Life can change for millions of families in an instant: natural disasters take loved ones and the outbreak of war drives families from their homes. When the unthinkable happens, Mercy Corps delivers rapid, lifesaving aid to hard-hit communities and then team up with communities to build back stronger.
We have responded to almost every global natural disaster in the last 20 years, including Typhoon Haiyan in the Philippines, the Japan tsunami, the Haiti earthquake, hunger crisis in the Horn of Africa, and the Indian Ocean tsunami.
Our seasoned emergency responders work through conflict in Gaza and are on the ground in Iraq, South Sudan and the Central African Republic distributing critical supplies and protecting families uprooted by ongoing violence.
We're also working to support 2.5 million people affected by the crisis in Syria, a long-term refugee crisis and humanitarian disaster with no end in sight. Learn more about our ongoing response to the Syrian crisis ▸
All stories about Emergency response
Haiti: A one-time grant can help save lives in Haiti
In early January, Louis Jeune Dadyne had finally infiltrated a Mercy Corps Mobile Money event. She sat quietly in the back of the small, outdoor classroom, next to a particularly rambunctious prospective vendor.
Myanmar: Small animals bring big dreams
Cyclone Nargis, which devastated large swaths of Myanmar (known also as Burma) in 2008, took everything from residents like 59-year-old Daw Hla Kyi — including her livestock.
Same time, next year
It's not often that the entire Global Emergency Operations team finds themselves in the same place at the same time. By design we are scattered across the globe, serving as a standing resource that can be quickly mobilized to augment Mercy Corps' overall ability to respond to an emergency.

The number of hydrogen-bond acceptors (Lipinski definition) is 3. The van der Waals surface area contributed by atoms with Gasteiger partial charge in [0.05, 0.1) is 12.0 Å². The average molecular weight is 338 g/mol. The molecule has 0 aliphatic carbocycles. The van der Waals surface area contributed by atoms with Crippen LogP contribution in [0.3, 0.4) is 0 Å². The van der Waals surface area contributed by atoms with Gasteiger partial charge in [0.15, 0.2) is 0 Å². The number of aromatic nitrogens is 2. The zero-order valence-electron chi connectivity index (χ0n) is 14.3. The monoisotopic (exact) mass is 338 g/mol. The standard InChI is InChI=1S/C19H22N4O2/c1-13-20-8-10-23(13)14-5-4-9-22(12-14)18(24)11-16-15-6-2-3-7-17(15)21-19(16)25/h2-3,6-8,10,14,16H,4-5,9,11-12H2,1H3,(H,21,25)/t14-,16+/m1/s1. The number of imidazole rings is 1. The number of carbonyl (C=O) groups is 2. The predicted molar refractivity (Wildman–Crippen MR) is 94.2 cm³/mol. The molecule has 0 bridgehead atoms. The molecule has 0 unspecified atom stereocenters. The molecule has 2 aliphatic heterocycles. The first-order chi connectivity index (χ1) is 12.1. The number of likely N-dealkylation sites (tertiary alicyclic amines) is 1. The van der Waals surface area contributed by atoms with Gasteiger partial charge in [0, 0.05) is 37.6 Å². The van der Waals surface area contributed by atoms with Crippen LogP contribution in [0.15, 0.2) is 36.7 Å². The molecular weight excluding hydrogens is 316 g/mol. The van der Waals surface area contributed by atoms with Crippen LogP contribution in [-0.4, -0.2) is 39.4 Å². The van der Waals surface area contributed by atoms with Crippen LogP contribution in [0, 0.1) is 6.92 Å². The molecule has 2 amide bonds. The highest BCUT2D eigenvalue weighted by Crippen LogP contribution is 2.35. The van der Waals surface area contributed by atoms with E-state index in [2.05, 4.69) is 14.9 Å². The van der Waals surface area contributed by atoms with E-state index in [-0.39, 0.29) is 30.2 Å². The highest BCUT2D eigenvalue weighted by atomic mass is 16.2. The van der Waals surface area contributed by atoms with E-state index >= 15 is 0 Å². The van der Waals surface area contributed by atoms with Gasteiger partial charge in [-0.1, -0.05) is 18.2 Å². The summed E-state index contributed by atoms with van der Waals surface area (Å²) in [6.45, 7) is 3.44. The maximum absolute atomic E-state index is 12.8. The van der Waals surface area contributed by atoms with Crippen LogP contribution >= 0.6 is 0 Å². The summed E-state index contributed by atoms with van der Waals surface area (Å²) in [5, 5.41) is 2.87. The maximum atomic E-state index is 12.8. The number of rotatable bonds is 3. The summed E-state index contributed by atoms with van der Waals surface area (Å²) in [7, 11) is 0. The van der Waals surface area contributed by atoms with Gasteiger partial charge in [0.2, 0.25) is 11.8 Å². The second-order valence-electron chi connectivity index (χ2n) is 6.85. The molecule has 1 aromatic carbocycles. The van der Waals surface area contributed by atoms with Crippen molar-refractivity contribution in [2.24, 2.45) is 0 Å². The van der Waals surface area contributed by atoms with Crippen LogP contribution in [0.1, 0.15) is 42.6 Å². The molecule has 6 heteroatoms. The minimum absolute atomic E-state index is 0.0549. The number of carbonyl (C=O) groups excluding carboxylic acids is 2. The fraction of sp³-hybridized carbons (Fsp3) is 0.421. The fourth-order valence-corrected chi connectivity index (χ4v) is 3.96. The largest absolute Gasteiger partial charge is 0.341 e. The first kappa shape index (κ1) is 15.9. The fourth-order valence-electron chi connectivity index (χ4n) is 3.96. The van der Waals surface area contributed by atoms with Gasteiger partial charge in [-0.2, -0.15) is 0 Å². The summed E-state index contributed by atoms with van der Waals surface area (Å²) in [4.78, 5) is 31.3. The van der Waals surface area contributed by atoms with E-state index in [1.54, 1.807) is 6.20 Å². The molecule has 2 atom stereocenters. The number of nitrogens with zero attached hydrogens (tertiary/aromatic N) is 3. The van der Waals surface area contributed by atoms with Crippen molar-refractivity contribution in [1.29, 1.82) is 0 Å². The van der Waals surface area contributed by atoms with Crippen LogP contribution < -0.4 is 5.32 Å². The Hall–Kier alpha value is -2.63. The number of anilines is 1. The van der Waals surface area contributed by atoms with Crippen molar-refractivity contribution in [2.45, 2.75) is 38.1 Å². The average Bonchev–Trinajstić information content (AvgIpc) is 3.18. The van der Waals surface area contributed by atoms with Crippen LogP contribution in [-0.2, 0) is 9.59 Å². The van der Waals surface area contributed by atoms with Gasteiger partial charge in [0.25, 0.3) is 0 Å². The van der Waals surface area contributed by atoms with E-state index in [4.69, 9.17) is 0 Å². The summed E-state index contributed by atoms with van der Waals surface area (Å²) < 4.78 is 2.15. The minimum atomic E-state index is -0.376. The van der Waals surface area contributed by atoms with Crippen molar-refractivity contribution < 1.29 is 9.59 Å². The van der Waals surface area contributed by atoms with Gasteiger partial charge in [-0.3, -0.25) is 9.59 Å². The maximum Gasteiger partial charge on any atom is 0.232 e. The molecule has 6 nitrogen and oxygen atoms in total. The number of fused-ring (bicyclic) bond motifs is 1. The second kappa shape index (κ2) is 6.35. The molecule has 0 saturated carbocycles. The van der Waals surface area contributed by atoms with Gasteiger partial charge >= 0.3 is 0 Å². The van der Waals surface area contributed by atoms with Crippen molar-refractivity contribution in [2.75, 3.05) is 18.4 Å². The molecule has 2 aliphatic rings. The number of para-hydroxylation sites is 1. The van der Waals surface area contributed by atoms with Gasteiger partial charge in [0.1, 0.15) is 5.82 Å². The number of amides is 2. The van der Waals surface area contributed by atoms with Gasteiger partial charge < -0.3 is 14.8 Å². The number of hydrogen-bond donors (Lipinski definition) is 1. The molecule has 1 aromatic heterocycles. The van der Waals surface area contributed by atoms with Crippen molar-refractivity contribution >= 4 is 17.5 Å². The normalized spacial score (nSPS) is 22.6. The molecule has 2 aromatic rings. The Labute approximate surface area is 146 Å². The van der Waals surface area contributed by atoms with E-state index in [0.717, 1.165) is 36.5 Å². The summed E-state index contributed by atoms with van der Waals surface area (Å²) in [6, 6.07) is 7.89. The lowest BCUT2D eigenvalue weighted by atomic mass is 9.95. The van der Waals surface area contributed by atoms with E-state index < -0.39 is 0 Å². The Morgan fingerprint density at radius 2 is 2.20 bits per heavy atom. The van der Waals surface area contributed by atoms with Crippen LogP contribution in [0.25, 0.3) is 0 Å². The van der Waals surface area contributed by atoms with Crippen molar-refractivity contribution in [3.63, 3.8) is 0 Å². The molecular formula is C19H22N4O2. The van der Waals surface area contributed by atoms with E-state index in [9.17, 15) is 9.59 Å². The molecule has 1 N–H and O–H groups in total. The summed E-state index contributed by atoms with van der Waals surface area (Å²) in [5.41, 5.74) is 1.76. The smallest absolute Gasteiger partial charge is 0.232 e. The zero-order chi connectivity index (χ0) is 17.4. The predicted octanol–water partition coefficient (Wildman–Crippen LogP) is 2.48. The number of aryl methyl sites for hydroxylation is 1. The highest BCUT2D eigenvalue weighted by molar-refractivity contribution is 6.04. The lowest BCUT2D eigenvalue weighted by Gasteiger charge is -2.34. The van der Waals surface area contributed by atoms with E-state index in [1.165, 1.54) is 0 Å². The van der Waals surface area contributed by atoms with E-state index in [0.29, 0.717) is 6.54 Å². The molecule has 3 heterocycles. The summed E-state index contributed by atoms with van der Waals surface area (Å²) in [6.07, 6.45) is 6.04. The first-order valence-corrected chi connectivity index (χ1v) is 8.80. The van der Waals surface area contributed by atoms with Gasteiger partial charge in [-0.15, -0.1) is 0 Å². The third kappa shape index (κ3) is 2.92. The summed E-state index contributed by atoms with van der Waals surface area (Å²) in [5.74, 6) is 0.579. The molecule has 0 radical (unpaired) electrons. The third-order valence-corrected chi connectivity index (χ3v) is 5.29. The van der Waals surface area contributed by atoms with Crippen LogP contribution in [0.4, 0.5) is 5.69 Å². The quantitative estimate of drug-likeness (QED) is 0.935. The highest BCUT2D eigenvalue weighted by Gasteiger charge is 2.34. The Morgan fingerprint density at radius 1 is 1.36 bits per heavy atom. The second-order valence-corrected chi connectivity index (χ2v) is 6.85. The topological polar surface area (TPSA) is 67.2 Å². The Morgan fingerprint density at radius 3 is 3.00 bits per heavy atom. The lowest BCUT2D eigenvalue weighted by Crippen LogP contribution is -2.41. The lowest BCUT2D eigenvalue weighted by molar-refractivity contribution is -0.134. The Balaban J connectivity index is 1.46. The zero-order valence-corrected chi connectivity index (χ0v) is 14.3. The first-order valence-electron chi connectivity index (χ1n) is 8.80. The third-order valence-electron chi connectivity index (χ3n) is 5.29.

Indonesia: Bulasat using community reconstruction kits to rebuild their church
The other day, Mercy Corps and IOM teamed up to show ECHO some of the areas we have been working in. At 10 a.m. we met at KM 8, across the channel between Sikakap and South Pagai. We had two cars, and made our two-hour journey to Bulasat, located at KM 41.
Greetings from Davos, Switzerland
In the past couple of weeks, I’ve traveled from Haiti to South Sudan to this Swiss mountain village where the World Economic Forum (WEF) holds its annual meeting on the state of the world’s economy.
Indonesia: How many times a day do you turn on the water from the faucet?
If you really noticed, how many times would it be?
Pakistan: Strong earthquake jolts southern Pakistan
Mercy Corps is monitoring reports of damage from a powerful earthquake in southwestern Pakistan. The epicenter of the 7.2-magnitude quake was in Balochistan, Pakistan's largest and poorest province.
Haiti: After a year, room to give and learn
I arrived in Haiti two weeks after the earthquake, and have been here ever since. It’s hard to imagine that a year has already passed by. I still remember landing in a helicopter in a field of rubble.
Haiti: Today I'm living another way
I've been working with Mercy Corps for four months now on the Moving Forward project. Moving Forward is a sport and play-based psychosocial support program designed for youth affected by the January 12 earthquake here in Haiti.
Haiti: Interviews in the camps, a year later
A few days ago, I went out to the Mojapta displacement camp, where Mercy Corps is providing clean water and sanitation to families, to ask earthquake survivors about their experiences today — and of the last year. Gilberte Jean, 23